POCKET DNA-testing kit uses smartphone to detect mutations

POCKET DNA-testing kit uses smartphone to detect mutations
POCKET platform was ultraportable and versatile. (A) The POCKET platform consisted of an i-chip and f-box, which was ultraportable (60 g) and stored in a B5-sized pocket. (B) During signal amplification, the i-chip was heated by a smartphone with no additional heating instrument (right). A visual signal was generated by iRPAS signal triple amplification (top). The i-chip was designed to be smaller than one fingertip (lower left). (C) Schematic and photograph of smartphone-based f-box. (D) The POCKET platform enabled the analyses of long and short fragment deletions, single-base substitution, single-base insertion, and allele genes, in addition to pathogen-specific DNA sequences from a broad range of sources including blood, extracted DNA, buccal, urine, milk, river water, or plant leaves. Photo credit (A, B, and C): Huan Xu, Army Medical University. Credit: Science Advances (2020). DOI: 10.1126/sciadv.aaz7445

A team of researchers affiliated with several institutions in China and one in the U.S. has developed the POCKET DNA-testing kit—a small, inexpensive system that uses a 3-D-printed integrated chip and a smartphone to perform DNA tests on small samples of various materials. In their paper published in the journal Science Advances, the group describes the system and its possible uses.

The new system, which the team calls a point-of-care for the entire test (POCKET) device, was designed to provide small-scale DNA testing in non-laboratory settings. The system consists of a 3-D-printed integrated chip (i-chip) device and a smartphone. It weighs less than three ounces and the researchers claim it costs less than $10 to make. They suggest it could be useful in a wide variety of applications.

The system works by noting changes in DNA that can signal disease in materials such as urine, saliva or blood. The smartphone is used to heat the sample—an app raises the temperature of the processor to the degree needed. Reagents are then used to trigger reactions in materials and the i-chip generates visual signals—mutations can then be spotted using the smartphone's camera and a cloud-based app—with the results presented on its screen. Testing of the device showed it capable of detecting alpha- and beta-thalassemia in blood samples. It was also able to identify people with a certain gene that made them more susceptible to alcoholism using just an inner cheek swab. And it identified E. coli in milk, and urine—and a bacterium that attacks kiwi fruit found in ground up plant leaves. Overall, it proved to be 97 percent accurate.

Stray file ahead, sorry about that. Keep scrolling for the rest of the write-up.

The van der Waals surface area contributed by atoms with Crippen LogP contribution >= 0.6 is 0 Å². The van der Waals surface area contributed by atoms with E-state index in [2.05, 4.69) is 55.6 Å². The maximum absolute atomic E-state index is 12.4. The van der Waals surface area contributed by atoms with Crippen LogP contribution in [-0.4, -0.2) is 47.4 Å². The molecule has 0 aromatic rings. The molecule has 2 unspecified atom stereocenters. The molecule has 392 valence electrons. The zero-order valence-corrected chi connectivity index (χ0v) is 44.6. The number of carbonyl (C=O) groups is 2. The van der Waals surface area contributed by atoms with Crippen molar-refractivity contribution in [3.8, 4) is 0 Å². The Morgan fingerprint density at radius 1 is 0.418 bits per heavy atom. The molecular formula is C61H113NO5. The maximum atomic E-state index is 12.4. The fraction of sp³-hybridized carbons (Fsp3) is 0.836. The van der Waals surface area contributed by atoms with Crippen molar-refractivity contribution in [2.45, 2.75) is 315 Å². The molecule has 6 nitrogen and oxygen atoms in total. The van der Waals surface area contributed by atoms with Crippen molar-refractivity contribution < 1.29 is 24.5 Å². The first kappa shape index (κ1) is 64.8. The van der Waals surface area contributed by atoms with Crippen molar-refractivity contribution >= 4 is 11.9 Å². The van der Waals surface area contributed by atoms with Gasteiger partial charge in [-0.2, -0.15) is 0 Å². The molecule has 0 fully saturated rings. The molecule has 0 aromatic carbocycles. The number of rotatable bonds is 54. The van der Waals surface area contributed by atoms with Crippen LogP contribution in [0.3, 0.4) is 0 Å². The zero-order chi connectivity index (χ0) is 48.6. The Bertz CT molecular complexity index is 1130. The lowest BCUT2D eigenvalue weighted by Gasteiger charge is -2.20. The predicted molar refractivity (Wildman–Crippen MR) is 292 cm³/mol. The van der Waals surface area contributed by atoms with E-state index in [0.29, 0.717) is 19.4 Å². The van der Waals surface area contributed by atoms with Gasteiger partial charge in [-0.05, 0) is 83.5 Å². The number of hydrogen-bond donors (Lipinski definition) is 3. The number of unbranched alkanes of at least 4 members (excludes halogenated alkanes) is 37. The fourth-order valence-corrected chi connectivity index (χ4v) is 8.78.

The researchers claim their POCKET DNA-testing kit could potentially be modified to detect such as RNA in order to test people for viral infections, and that such data could be used to help track pandemics. They also claim it could be used in a wide variety of other applications such as environmental protection, clinical care, food safety and agriculture. They note that its portability and (the i-chip device is just 10 inches long) make it easy for users to take it wherever they need to go.

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More information: Huan Xu et al. An ultraportable and versatile point-of-care DNA testing platform, Science Advances (2020). DOI: 10.1126/sciadv.aaz7445
Journal information: Science Advances

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Citation: POCKET DNA-testing kit uses smartphone to detect mutations (2020, April 23) retrieved 20 September 2020 from https://phys.org/news/2020-04-pocket-dna-testing-kit-smartphone-mutations.html
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